Reflections on Independence Day

July 3, 2018
Reflecting on Independence Day leaves me filled with complex and conflicting emotions.  On the one hand, I am inspired by the vision that motivated the founding of America. The idea that people can live free in a just society still captures the imaginations of people around the world, for it is both symptomatic of the sad shape in which most countries find themselves and emblematic of the hopes that all people have for their children.

I am also overwhelmed by the sacrifices that so many people have made in order to bring the vision that our country’s founders had to fruition.  Obviously, we are talking about the men and women of our armed forces. Some have given their lives so that we can be free, while others have given their limbs, their sanity, their innocence, and so much more.  But we are also talking about the police officers, firefighters, emergency medical technicians, and other first responders. They are on the front lines of ensuring that our country’s values are lived out, and they do their work at significant risk to their lives, their health, and their happiness.  We are also talking about the judges, legislators, and other government officials who work each day to make sure that our society works well and who must restrain their own passions for power or vengeance in order to make sure that the rest of us can live in peace and safety.

On the other hand, I am troubled by the many and varied ways in which our country has not lived up to the vision and values that it claims.  The list of our national sins is so long: from four hundred years of state-sponsored oppression of African-Americans to forty-five years of state-sanctioned infanticide through abortion on demand.  I am not saying that the injustices committed by the United States are any more (or less) egregious than those committed by other empires (Britain, China, Turkey, etc.) I am simply saying that we have committed atrocities, and that they are grievous.

Moreover, there are ongoing circumstances in which our country finds itself seemingly unable to figure out how to get it right.  Women are still routinely paid less than men, simply because of their sex. Immigrants still find themselves the subject of hate and mistrust, even (sometimes) when they have migrated to our country legally.  Violence still plagues many neighborhoods, fueled by poverty, drug addiction, and domestic conflict. Debauchery is now considered a constitutionally protected right, while those who seek to live in a wholesome and disciplined way are undermined at every turn.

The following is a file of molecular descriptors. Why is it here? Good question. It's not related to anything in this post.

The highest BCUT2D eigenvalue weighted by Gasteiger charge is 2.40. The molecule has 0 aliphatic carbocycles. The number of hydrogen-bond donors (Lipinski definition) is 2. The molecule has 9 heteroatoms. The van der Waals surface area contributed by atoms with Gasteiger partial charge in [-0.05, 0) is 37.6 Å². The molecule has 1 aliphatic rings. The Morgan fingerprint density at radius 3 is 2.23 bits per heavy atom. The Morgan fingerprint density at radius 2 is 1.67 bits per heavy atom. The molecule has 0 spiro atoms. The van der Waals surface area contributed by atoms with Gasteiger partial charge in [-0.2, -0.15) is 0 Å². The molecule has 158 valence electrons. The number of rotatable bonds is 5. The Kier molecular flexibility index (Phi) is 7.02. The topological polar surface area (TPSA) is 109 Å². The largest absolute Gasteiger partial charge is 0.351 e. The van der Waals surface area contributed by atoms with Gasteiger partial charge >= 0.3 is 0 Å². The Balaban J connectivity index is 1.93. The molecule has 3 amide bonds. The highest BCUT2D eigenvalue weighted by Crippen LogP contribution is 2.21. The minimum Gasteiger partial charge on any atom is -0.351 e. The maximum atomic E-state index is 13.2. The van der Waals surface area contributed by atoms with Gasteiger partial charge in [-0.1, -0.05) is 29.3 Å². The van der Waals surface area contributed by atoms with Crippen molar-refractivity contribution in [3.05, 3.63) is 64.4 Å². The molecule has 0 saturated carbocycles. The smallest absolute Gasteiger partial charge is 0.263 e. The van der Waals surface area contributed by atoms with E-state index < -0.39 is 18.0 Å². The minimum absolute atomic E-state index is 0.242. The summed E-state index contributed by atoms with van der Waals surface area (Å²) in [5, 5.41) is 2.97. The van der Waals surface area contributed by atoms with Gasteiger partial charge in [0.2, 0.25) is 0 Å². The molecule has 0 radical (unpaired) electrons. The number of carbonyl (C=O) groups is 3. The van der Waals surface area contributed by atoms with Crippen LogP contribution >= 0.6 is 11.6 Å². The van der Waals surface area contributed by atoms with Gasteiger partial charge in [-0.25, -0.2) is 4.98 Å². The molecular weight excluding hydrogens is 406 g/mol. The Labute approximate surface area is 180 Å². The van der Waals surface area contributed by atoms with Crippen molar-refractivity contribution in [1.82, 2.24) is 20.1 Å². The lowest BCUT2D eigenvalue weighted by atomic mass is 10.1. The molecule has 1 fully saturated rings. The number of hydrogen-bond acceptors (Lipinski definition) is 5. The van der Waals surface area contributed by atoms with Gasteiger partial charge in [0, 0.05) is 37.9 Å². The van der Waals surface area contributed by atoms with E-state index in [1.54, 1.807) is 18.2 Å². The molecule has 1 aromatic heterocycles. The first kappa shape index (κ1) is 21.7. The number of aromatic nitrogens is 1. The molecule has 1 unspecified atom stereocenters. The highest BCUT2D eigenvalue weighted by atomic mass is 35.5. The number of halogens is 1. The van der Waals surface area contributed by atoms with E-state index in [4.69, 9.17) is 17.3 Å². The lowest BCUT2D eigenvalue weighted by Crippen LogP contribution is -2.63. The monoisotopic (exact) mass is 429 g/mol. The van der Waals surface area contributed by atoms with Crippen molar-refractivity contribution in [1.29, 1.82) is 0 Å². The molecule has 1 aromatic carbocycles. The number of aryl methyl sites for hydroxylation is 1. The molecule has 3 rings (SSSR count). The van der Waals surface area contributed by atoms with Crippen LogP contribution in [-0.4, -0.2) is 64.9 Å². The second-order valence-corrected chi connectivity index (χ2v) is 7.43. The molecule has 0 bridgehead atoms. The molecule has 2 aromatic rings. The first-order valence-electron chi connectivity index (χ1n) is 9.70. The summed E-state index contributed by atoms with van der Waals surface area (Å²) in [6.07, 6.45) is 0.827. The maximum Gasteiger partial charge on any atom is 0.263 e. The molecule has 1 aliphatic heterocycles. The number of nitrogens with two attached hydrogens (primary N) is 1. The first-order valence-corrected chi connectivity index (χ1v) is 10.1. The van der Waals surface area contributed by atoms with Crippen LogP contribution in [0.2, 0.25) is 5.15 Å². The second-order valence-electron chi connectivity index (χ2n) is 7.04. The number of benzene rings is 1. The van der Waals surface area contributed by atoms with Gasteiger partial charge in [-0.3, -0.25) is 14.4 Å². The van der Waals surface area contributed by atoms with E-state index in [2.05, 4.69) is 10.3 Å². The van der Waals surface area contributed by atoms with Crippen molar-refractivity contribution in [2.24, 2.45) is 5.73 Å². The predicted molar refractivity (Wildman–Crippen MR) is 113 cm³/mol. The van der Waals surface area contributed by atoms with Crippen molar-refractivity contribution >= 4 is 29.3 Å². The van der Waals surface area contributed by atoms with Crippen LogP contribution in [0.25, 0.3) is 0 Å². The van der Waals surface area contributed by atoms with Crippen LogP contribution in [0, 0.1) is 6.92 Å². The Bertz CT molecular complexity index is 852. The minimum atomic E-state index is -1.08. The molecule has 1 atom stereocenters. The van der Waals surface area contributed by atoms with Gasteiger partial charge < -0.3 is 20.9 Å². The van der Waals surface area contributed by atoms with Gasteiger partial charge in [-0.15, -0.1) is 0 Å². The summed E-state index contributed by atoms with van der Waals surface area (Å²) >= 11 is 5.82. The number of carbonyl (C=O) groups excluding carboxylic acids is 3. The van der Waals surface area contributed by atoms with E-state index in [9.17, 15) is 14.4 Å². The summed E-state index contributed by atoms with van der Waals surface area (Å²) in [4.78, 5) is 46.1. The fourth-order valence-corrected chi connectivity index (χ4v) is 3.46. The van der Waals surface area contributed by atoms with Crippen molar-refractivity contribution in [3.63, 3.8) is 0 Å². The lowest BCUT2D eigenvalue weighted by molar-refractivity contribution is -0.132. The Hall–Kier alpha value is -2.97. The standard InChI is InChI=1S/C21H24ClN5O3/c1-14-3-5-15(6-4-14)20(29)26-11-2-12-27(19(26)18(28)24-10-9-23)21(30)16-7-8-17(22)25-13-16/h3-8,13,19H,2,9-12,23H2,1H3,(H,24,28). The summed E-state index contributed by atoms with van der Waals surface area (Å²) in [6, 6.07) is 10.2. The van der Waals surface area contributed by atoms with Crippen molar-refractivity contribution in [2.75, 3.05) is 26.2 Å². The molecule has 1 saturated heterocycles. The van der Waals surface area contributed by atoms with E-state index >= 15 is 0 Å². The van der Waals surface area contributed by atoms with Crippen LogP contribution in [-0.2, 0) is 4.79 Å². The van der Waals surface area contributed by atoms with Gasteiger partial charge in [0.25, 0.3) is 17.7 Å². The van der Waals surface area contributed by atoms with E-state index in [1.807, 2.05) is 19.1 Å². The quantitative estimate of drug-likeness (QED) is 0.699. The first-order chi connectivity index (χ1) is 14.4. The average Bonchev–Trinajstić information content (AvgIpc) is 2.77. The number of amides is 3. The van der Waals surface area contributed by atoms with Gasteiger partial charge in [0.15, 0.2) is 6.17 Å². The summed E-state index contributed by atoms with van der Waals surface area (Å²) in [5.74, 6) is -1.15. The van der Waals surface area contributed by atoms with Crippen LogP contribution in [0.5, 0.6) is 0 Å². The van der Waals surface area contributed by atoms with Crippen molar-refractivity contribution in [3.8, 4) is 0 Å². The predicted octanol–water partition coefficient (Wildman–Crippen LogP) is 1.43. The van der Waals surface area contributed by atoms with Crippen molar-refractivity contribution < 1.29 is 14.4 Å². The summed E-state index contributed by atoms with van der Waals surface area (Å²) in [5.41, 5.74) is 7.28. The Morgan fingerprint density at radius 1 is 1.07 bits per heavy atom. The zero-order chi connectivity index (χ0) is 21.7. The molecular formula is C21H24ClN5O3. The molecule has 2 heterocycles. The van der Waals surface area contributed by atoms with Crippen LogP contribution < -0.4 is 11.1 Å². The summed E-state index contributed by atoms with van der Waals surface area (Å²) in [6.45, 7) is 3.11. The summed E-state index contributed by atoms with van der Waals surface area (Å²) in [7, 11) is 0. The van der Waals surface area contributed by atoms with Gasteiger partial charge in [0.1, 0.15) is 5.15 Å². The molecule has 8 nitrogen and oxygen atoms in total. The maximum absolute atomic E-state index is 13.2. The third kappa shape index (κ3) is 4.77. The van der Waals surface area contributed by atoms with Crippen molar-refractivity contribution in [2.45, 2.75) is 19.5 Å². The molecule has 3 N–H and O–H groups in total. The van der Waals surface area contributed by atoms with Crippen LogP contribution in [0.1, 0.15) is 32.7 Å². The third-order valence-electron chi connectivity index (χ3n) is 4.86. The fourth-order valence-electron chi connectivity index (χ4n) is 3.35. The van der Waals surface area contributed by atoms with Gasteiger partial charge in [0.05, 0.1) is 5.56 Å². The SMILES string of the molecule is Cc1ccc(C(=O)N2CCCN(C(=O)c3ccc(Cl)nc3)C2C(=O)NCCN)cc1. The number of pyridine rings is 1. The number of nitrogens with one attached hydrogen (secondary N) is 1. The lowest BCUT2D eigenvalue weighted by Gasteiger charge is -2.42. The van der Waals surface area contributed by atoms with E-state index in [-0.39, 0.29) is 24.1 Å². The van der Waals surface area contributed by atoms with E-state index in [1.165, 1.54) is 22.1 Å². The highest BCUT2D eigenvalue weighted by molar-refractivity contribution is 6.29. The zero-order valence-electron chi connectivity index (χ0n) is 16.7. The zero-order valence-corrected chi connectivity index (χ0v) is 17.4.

Some people may not appreciate the fact that I have brought up all of these ambiguities at a time when we are supposed to be celebrating.  But, as Christians, I don’t think that we can do anything but acknowledge the ambiguity of our existence as Americans. Such an acknowledgement need not detract from the gratitude that we feel towards those who have sacrificed so much for our country, but it should motivate us to pray for our country.  More importantly, it should motivate us to consider how we might work to make our country better and to commit ourselves to whatever course of action our Lord lays on our hearts.

It is also vital that we remember that we are citizens of the Kingdom of God before we are citizens of any other country or community.  This means that our loyalties are to Christ and our values are set by Christ. When our loyalty is to Christ and our values are set by Christ, then we we will be able to see where our country is going wrong and have the courage not to participate in its transgressions.

The United States is not the New Jerusalem.  It is not God’s Kingdom come on earth. We can be grateful for it, but we also need to be wary of it.

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